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Weekly Newsletter

Week of 13th April 2020

What’s on our mind this week ?

Asian volatility: calm in a crisis

On 16th March the CBOE S&P Volatility (VIX) Index hit a level of 82.69, the highest ever closing level of the Index in its near 30-year history and, aside from the 2008 financial crisis, only second time the Index has exceeded 80. Given the massive swings we have seen in global asset prices in recent weeks, such a spike in volatility is not surprising. Often quoted as the global “fear gauge” the VIX Index is a favourite measure among financial commentators for highlighting the level of risk in the market. Why is volatility important? Because volatility means uncertainty. When it is high it means the market’s ability to estimate where assets will be priced in the near future has broken down, which essentially means more risk. It should therefore not come as a surprise that there is a long run correlation between US corporate bond credit spreads and the level of the VIX.

But what does this index actually tell us about the state of the market in Asia?

Given the US asset prices tend to dominate global financial markets, there has always been a tendency for regional financial risk to take its lead from what is happening in the US. Furthermore, patterns of global capital flows coupled with the high growth nature of emerging markets has historically seen regions such as Asia serve as an amplifiers of financial risk. This was certainly the case of 2008 when a financial crisis centered on the US housing market still saw the Dow Jones Index fall by only 34% (for the year) while Hong Kong’s Hang Seng Index fell by 48% over the same period. For the COVID-19 financial crisis, things do appear to be a little different. Certainly, we have seen massive asset price swings in the US reflected in equities and bonds across the world. However as the charts below are showing, comparing implied volatility measures in Hong Kong (Hang Seng Index) and Korea (KOSPI Index) with the US (S&P Index) and Europe (EUROSTOXX50 Index) shows that Asia volatility has topped out well below US and Europe last month. This is a big contrast to the 2008 crisis when the reverse was true. Figures for China cannot be compared to 2008 due to a lack of data, although Chinese implied volatility last month peaked at 69.24 (on 18th March), well below US and Europe peak levels. This is particularly striking considering China’s implied volatility has, for the past 5 years, averaged 8.8pts and 5.4pts above the US and Europe respectively.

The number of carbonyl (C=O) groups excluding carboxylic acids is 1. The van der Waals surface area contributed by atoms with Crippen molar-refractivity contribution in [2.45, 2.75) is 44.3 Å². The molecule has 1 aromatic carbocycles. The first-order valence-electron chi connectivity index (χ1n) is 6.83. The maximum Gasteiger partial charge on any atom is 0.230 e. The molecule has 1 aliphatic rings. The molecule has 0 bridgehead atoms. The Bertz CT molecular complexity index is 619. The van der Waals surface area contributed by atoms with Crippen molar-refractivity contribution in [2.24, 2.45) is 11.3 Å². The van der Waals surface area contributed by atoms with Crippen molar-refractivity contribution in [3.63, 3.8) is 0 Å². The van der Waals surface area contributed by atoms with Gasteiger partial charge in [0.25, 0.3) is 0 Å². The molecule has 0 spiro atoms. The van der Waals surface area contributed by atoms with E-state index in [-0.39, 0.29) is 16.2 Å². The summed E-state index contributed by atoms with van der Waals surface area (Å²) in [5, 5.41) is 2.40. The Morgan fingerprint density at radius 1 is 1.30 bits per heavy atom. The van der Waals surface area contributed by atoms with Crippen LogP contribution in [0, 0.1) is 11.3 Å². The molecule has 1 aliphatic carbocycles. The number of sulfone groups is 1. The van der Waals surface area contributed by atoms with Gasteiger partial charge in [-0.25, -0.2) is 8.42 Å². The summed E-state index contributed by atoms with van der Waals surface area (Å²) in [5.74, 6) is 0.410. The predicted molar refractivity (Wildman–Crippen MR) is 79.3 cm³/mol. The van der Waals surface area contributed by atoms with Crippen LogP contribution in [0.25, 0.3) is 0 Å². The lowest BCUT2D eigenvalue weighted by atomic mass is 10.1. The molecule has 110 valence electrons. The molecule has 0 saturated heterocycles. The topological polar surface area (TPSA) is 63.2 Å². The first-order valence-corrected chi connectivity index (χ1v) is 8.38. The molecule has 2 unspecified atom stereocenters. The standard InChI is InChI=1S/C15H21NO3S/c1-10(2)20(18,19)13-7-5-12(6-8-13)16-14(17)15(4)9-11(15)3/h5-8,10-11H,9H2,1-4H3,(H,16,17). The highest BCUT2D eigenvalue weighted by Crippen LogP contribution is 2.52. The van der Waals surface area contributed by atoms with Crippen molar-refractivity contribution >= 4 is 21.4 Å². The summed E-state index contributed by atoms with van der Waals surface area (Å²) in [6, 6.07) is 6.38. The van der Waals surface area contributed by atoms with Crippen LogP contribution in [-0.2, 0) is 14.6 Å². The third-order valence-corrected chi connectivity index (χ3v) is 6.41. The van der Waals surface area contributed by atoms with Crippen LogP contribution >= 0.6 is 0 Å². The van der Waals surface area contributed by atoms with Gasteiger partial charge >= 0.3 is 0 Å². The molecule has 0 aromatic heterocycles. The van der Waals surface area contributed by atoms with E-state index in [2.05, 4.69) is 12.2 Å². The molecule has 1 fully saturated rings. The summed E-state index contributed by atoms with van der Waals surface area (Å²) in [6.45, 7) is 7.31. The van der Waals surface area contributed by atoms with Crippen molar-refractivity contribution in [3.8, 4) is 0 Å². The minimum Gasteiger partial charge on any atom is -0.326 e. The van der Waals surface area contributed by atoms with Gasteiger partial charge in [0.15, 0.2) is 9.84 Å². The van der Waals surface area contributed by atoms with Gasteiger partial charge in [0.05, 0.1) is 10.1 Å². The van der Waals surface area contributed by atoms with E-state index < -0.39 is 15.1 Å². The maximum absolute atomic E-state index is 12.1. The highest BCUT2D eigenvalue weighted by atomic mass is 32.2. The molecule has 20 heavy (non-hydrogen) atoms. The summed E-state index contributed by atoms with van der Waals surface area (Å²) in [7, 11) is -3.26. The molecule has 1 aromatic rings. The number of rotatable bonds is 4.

In other words, Asian markets are simply not fulfilling their typical role as risk amplifiers during the COVID-19 crisis. On the contrary, they are almost acting as safe havens with the Shenzhen Composite index showing positive returns for the year (as of the time of writing). Bond markets’ relative performances between Asia and the US have clearly become distorted by the Fed’s unprecedented move to virtually backstop the entire corporate bond market. However price swings even in investment grade corporate credit have been significantly greater in the US than they have been in Asia in recent weeks.